Historical information

This Minton floor tile is from the wreck of the Loch Ard and is currently on display in the Great Circle Gallery at Flagstaff Hill. The iron hulled clipper ship from the Loch Line was heading for Port Phillip from London, when it ran into the cliffs of Mutton Bird Island near Port Campbell.
The Loch Ard was laden with a high value cargo including luxury goods intended for display at the Melbourne International Exhibition in 1880. One notable survivor from the ship’s freight manifest was the well packed Minton porcelain peacock, a two meter high ceramic masterpiece of vivid glazed colours. (This is also on display in the Great Circle Gallery).
The almost total loss of life and property from the Loch Ard registered as a shocking tragedy for the Colony of Victoria, at a time when social confidence and economic optimism were otherwise high. Wealth generated from Gold and Wool was increasingly being spent on grandiose private residences and imposing public buildings. The demand for quality furnishings and fittings was therefore strong.
Among the products consigned to burgeoning colonial markets by the Milton pottery at Stoke upon Trent, were their new range of colourfully patterned but very durable floor tiles ideal for the high-traffic spaces in the large civic buildings then being constructed in Australia and America. These new floor tiles were “encaustic”, meaning that their designs and colours were encased “within” the depth of the tile.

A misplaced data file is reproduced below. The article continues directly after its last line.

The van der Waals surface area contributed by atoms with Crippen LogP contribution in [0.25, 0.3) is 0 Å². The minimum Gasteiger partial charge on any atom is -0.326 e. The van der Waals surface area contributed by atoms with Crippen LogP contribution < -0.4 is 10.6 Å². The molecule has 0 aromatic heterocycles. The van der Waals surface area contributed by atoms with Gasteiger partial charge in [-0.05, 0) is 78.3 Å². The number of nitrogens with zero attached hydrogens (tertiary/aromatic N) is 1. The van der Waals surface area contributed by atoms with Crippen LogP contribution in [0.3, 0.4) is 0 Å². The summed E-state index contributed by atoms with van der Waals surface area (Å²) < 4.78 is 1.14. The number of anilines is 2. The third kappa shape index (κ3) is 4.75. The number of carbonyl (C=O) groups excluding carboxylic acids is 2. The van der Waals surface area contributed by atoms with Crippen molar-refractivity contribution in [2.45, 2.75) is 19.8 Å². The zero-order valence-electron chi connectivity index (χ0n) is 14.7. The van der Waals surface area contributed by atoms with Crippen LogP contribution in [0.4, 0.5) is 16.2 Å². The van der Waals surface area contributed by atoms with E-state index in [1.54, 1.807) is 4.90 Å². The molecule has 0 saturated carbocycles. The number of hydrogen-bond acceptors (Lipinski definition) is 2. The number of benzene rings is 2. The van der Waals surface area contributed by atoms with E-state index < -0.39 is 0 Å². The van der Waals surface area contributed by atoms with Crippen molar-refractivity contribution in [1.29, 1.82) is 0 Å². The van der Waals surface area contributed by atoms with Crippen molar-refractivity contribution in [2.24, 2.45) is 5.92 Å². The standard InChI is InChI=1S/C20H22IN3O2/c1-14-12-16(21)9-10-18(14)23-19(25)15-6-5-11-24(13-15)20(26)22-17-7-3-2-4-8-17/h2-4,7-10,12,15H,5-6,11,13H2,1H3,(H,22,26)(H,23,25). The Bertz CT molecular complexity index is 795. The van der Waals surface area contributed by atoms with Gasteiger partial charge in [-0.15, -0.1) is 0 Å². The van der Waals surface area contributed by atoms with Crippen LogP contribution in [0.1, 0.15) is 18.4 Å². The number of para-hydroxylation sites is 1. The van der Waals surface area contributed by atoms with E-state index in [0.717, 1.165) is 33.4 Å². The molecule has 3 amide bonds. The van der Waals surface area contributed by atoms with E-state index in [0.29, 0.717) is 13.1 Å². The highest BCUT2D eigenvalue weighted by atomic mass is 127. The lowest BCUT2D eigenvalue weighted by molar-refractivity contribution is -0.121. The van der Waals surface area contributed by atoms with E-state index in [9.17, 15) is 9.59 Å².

Rather than their decorative patterns being glazed onto the surface of the tile, their inlaid designs were created during the manufacturing process, as “coloured slips” (or liquid clay) were poured into a deep pre-molded casting. When fired, the resulting tile was colours-fast and design-fast.

Significance

The shipwreck of the Loch Ard is of significance for Victoria and is registered on the Victorian Heritage Register ( S 417). Flagstaff Hill has a varied collection of artefacts from Loch Ard and its collection is significant for being one of the largest accumulation of artefacts from this notable Victorian shipwreck of which the subject items are a small part. The collections objects give us a snapshot of how we can interpret the story of this tragic event. The collection is also archaeologically significant as it represents aspects of Victoria's shipping history that allows us to interpret Victoria's social and historical themes of the time. Through is associated with the worst and best-known shipwreck in Victoria's history.

Physical description

A square Minton floor tile with a dark brown, beige and white pattern. The tile has a piece broken off along one side and some chipping along the edges. This ‘encaustic’ floor tile was recovered from the shipwreck of the LOCH ARD. Other examples of this manufacture have been recovered from the wreck site and form part of the collection. Artefact Reg No LA/94.

Inscriptions & markings

branded...MINTON&CO Patent....